Archive for the ‘computing’ Category

Secure VoIP demonstration at Interop

Wednesday, May 16th, 2007

Last month, the Adminsistrative Office of the United States Courts released the 2006 wiretap report (main report in PDF format). There are two extremely interesting points.

First, the third paragraph of the introductory page, which reads:

Public Law 106-197 amended 18 U.S.C. 2519(2)(b) to require that reporting should reflect the number of wiretap applications granted for which encryption was encountered and whether such encryption prevented law enforcement officials from obtaining the plain text of communications intercepted pursuant to the court orders. In 2006, no instances were reported of encryption encountered during any federal or state wiretap.

(Steve Bellovin, via Eric Rescorla.)

Second, on page 11 of the PDF (under the section “Summary and Analysis of Reports by Prosecuting Officials”), we learn that the federal government doesn’t encounter computers all that often:

The electronic wiretap, which includes devices such as digital display pagers, voice pagers, fax machines, and transmissions via computer such as electronic mail accounted for less than 1 percent (13 cases) of intercepts installed in 2006; 6 of these involved electronic pagers, and 7 involved computers.

For comparative purposes, the report notes that 1,839 wiretaps concluded in 2006.

Most voice communications are not encrypted. The exception is mobile telephones, which are encrypted only on the radio link. (Mobile phone wiretaps, however, generally take place at the switching office, where the voice traffic is not encrypted.) This certainly includes most VoIP calls today, and is a reason that is often cited for the lack of use of SIP-based services on corporate networks. Most VoIP data is transmitted using the Real-Time Protocol (RTP), which does not encrypt payload data. The Secure Real-Time Transport (SRTP) offers a potential solution, and implementations are now available.

After that very long introduction, I’d like to point out that the Interop Labs next week will have an interoperability demonstration featuring SRTP. It’s open to the public, so if you happen to be on the show floor, stop on by!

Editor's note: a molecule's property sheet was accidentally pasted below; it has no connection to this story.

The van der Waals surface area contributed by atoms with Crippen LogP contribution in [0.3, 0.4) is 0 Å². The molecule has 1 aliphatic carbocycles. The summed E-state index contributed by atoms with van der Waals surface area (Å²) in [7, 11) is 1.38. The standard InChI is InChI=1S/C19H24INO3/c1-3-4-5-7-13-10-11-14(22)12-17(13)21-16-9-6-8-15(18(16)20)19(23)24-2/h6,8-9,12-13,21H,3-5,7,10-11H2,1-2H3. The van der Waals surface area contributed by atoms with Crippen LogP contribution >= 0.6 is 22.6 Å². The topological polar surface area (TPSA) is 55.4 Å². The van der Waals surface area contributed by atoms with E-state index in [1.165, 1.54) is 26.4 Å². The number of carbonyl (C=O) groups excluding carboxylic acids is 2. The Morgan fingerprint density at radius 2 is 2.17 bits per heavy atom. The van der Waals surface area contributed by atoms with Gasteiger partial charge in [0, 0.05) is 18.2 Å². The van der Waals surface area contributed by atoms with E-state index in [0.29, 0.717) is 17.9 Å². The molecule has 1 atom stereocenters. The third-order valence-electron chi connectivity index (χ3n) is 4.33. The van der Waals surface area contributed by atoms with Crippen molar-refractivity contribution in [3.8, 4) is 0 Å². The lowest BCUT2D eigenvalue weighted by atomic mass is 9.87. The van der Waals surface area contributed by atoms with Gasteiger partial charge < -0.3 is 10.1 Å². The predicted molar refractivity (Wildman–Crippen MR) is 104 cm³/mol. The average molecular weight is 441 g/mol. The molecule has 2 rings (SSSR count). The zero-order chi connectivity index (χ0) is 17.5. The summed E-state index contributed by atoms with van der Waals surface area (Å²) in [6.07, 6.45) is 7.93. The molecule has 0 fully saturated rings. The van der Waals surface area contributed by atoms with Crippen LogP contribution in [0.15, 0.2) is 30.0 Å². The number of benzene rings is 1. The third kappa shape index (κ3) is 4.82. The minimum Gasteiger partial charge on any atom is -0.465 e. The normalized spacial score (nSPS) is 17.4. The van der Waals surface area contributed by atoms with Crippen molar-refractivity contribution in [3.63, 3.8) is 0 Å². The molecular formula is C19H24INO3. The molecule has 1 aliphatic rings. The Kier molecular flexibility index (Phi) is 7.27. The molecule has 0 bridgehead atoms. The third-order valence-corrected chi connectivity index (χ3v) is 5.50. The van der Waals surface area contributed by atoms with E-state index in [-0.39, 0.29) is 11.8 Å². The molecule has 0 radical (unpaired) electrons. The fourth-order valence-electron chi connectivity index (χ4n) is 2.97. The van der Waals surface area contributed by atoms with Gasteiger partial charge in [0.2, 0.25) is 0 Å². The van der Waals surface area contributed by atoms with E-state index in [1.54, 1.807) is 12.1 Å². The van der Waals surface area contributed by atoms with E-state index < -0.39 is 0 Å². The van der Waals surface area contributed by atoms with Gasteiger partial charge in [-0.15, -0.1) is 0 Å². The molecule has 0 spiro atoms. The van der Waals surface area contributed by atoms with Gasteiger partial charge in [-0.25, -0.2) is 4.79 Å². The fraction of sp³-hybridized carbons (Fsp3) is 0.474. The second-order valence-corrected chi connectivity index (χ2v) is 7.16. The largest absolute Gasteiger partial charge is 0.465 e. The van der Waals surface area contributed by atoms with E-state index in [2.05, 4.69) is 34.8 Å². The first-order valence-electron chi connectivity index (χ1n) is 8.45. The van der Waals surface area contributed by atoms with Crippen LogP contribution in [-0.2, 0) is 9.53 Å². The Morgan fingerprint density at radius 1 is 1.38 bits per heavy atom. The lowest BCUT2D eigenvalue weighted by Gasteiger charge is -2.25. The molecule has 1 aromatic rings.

As a completely shameless plug, you can also see the Open1X supplicant in the iLabs, which is now supported by the newly-formed OpenSEA Alliance.

OpenSEA launches!

Monday, May 14th, 2007

Today, the OpenSEA Alliance launched, with the objective of developing a cross-platform open source 802.1X supplicant. I was fortunate enough to be part of the initial group, both as an individual and representing one of the founding companies.

Any time you get multiple companies together, it can be challenging coming to consensus. We were helped immensely by Cliff Schmidt from the Apache foundation, and were lucky to be able to draw extensively on his expertise.

One of the few thorny issues that was outside of Cliff’s immediate expertise in law was deciding on a name. Naturally, he helped assist the group in selecting a name that was not already in use and could be legally protected, but we still had to come up with a name within those broad criteria. “OpenSEA” was my suggestion, originally proposed to come up with a middle ground between a name that was specifically tied to 802.1X and a more general name. Officially, “SEA” stands for “Secure Edge Access,” but unofficially, we’re using the “open sea” phrase to indicate that changes at the network edge will have profound effects on the way networks are built and managed. As a fun point, we get the ability to give nautical-themed code names to our projects.

Starting the organization was quite educational, and I’m glad I participated. In addition to getting agreement on how to structure the organization, there’s a lot of start-up work to do to incorporate, get a bank account, and so on. At our first meeting last week, I was elected to the board of directors for a two-year term, ending in 2009. I’m concurrently serving a one-year term as corporate secretary.

So, the easy work is done, and the organization is running. The challenge now is to make it successful. Right now, the group depends on volunteer labor. As part of the process of starting OpenSEA, I learned from a colleague that the Wi-Fi Alliance started in much the same way, but it has now become successful enough that it has a professional staff. While OpenSEA probably will not be as well-known as Wi-Fi, it can certainly become successful enough to outgrow volunteers.

Tales from the Useless Error Message Bucket: “It’s a driver”

Thursday, May 3rd, 2007

On the train tonight, I had a suspicious blue screen. The reason I found it suspicious is that I received the blue screen and STOP error from Windows as I was using my EDGE phone. About a third of a second after the blue screen, there was a soft beep from the phone letting me know that a caller had left voice mail. I find it hard to believe that these two events were unrelated given that they occurred so close together.

When Windows came back up, the crash diagnostic tool dutifully told me that the error message I had seen was caused by a device driver. Here’s what it told me:

Follow these steps to solve the problem with a device driver

You received this message because a device driver installed on your computer caused the Windows operating system to stop unexpectedly. This type of error is referred to as a “stop error.” A stop error requires you to restart your computer.

If I had an idea of which driver had caused the system to stop, then maybe I could do something about it. The only further advice was to think about new drivers or software I might have installed. Too bad there aren’t any, and I have to chalk this crash up to the bogon capture cross-section of the laptop.